written by
Yves Delongie

Beyond UTM: tracking conversion events.

Customer Intelligence 4 min read

As marketer, you should be very familiar with the need to measure the impact of your marketing efforts. ('Cause that's what your boss also says 🤔😉)

In a previous blog The real power of UTM and JTM tracking, we uncovered the magic of tagging your URLs with UTM or JTM parameters to monitor where your web visitors come from. However, just knowing typical [sources of] journeys doesn't give you a clear picture on what's working and what not...as long as you don't tie certain touch-points to important actions/events you want your visitors to complete. E.g. the moment a trial was started.

Conversion tracking lets you directly see results from your marketing campaigns towards achieving certain goals. And seeing the obvious that different journeys count different 'touches' (aka touchpoints), it also allows you to compare journeys against each other, regardless of length and touchpoint occurrences.

Conversion tracking also defines goal setting for AI-driven pattern recognition. E.g. Lets find out what campaigns contributed most to all those journeys (during the last 3 months) that started a trial.

What are typical conversion tracking techniques?

Two most encountered ways to track visitors are pixels and cookies.
Pixels are pieces of code placed on a site to send info about its visitors to a server.
Cookies are pieces of code that store info about its visitors in browsers so it can be used by a server again later.
And pixels and cookies are almost always used together to increase tracking efficiency.

Google Chrome allows you to manage your cookies.

The largest ads platforms (Facebook, Google) use both pixels and cookies. Many of you may already have those conversion pixels (or tags) on your site. Here's an example of a Google Analytics tag:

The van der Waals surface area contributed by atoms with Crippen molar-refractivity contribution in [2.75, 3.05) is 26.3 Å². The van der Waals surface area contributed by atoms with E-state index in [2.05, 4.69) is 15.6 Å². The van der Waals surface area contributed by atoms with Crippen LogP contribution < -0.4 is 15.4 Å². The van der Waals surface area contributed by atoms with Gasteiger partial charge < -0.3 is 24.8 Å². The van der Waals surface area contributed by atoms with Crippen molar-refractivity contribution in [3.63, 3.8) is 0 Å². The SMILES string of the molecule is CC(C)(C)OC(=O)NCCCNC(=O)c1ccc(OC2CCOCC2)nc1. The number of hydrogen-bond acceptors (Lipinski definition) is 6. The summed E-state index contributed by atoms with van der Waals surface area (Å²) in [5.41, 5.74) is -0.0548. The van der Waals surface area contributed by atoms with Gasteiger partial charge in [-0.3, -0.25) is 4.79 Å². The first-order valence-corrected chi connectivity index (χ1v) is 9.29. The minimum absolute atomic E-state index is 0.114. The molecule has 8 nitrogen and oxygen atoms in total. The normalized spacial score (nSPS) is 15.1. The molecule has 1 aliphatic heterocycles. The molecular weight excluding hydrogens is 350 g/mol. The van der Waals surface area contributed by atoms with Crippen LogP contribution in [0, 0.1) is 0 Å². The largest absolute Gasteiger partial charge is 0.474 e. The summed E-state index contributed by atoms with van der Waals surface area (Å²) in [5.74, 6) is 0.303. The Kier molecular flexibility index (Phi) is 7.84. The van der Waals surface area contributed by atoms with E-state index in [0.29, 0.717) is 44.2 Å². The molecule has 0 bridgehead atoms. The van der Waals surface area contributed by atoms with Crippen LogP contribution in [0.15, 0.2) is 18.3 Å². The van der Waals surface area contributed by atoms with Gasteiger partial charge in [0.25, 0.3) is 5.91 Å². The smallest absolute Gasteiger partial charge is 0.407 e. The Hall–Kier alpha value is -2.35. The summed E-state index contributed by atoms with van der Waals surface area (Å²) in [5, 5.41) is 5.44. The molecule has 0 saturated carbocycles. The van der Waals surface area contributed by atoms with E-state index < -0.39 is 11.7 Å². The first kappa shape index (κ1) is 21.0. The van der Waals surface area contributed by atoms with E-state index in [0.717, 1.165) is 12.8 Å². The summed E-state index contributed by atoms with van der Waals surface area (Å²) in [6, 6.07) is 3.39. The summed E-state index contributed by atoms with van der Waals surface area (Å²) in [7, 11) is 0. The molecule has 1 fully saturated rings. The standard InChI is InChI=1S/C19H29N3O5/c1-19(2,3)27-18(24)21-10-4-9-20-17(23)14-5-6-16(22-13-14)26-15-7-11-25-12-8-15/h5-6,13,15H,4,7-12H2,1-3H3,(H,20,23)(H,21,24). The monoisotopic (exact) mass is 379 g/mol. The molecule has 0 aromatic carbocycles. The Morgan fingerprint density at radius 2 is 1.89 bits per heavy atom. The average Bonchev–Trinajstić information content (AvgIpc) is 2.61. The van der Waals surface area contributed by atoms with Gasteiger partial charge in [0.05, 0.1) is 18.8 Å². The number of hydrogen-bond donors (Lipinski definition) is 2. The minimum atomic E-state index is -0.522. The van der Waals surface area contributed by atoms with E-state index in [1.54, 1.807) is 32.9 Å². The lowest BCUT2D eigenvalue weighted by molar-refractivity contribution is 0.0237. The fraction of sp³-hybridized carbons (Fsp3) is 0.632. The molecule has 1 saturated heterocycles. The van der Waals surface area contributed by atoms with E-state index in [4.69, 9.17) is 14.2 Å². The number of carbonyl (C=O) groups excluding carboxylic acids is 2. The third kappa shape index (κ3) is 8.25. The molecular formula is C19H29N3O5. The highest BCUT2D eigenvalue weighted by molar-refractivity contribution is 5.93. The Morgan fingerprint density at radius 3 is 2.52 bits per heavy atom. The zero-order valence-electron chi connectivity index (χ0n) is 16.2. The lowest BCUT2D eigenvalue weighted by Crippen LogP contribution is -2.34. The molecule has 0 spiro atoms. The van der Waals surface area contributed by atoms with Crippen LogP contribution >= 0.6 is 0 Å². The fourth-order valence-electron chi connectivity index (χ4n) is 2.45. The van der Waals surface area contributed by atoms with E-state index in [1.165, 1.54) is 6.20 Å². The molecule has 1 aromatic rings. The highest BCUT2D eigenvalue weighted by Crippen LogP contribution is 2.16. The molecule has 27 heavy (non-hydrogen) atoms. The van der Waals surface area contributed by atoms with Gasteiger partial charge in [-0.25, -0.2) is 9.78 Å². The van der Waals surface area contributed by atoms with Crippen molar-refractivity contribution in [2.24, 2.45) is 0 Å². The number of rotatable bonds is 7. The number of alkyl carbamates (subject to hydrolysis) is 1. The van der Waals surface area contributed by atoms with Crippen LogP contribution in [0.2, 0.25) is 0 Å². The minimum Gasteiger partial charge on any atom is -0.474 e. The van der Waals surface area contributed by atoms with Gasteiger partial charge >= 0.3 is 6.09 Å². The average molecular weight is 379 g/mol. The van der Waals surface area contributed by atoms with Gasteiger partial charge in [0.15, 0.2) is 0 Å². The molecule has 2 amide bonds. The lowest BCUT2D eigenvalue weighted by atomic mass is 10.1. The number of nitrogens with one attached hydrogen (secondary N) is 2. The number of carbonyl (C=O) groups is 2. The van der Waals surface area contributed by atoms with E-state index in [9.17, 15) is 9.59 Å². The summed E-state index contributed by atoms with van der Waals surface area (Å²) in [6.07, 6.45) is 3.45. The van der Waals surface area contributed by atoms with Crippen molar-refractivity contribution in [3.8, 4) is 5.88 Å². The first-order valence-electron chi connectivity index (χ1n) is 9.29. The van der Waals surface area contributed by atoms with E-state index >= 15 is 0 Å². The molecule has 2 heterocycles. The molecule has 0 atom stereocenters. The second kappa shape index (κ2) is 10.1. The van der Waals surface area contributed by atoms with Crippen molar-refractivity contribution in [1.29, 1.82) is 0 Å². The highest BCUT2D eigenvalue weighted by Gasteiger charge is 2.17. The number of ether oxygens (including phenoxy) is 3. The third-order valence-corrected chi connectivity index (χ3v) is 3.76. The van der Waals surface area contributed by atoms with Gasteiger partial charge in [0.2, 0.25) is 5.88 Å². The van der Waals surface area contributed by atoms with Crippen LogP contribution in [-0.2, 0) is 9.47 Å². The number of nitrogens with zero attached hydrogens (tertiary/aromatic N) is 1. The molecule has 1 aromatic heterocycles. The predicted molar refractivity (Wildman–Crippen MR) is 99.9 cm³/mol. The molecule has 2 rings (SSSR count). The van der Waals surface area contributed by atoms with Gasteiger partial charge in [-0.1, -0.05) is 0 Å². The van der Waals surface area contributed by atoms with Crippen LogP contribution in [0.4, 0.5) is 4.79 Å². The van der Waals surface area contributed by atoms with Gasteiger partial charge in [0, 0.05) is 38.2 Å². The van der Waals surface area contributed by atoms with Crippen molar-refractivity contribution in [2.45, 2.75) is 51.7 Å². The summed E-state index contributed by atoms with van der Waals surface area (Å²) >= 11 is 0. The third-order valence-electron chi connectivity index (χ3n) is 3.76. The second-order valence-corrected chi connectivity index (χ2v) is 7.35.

(function(i,s,o,g,r,a,m {i['GoogleAnalyticsObject']=r;i[r]=i[r]||function(){ (i[r].q=i[r].q| []).push(arguments)},i[r].l=1*new Date();a=s.createElement(o), m=s.getElementsByTagName(o[0];a.async=1;a.src=g;m.parentNode.insertBefore(a,m)})(window,document,'script','https://www.google-analytics.com/analytics.js','ga');

Why is conversion tracking important?

Using journy.io to tag your links lets you see where your traffic comes from (campaign, channel, content, medium,.. etc.). It’s commonly assumed that UTM/JTM tracking is for Google Ads only, or that you should do either UTM/JTM tracking OR conversion tracking. Using either UTM tracking or conversion tracking alone, only gives you one part of your marketing performance story.

But using both UTM tracking or conversion tracking together, allows you to connect all the dots of how people discover and engage with your business, and convert across all your marketing efforts.

And when it comes down to measuring which channels and campaigns are most successful, conversion tracking will give you the data you need to pull together some key marketing health metrics:

  • ROI (Return on Investment) and ROAS (Return on Ad Spend)
  • CAC (Customer Acquisition Cost)
  • Revenue (Total income generated from your marketing investments)

Because at the end of the day, you’ll want to know how much revenue you gained compared to how much you spent on all your marketing efforts.

Measuring ROI/ROAS

Once you have conversion tracking set up, you will want to compare your ROI/ROAS results across all channels and campaigns. With all cost parameters set up, as well as being connected to your favourite social- and ad platforms (Facebook, Facebook Ads, LinkedIn, Instagram, StoryChief, Adwords...etc...), journy.io provides clear indications on ROI/ROAS.

Here's the formula used to calculate a person's journey J ROI:
ROI/ROAS(J) = ( revenue(J) - ∑ spend(all touch(J)) ) ➗ ∑ spend(all touches(J))
E.g. J is won=$1,600; all Facebook+Blog+AdWord spend for J=$400;
ROI(J) = ( 1,600 - 400) / 400 = 3 = 300%

When targeting channel Ch (e.g. Facebook), the ROI becomes:
ROI/ROAS(Ch) = ( ∑ attributed revenue(Ch) - ∑ spend(Ch) ) ➗ ∑ spend(Ch)
E.g. J is won=$1,600; Facebook attributed revenue for J=$800; Facebook spend = $150
ROI(Facebook on J) = ( 800 - 150) / 150 = 4.3333 = 433.33%

You now want to compare Facebook with AdWords on journey J?
E.g. J is won=$1,600; AdWords attributed revenue for J=$400; AdWords spend = $200
ROI(AdWords on J) = ( 400 - 200) / 200 = 1 = 100%

journy.io will report that —at least for that 1 person/journey— facebook provides a better ROI than AdWords! Combining lots of journeys from lots of people for a given period provides total ROI for that given period!

On the details on how revenues are being attributed, or how this all works in a B2B environment where multiple people and journey's represents one sales value, we kindly invite you to register your email on our regular blog updates.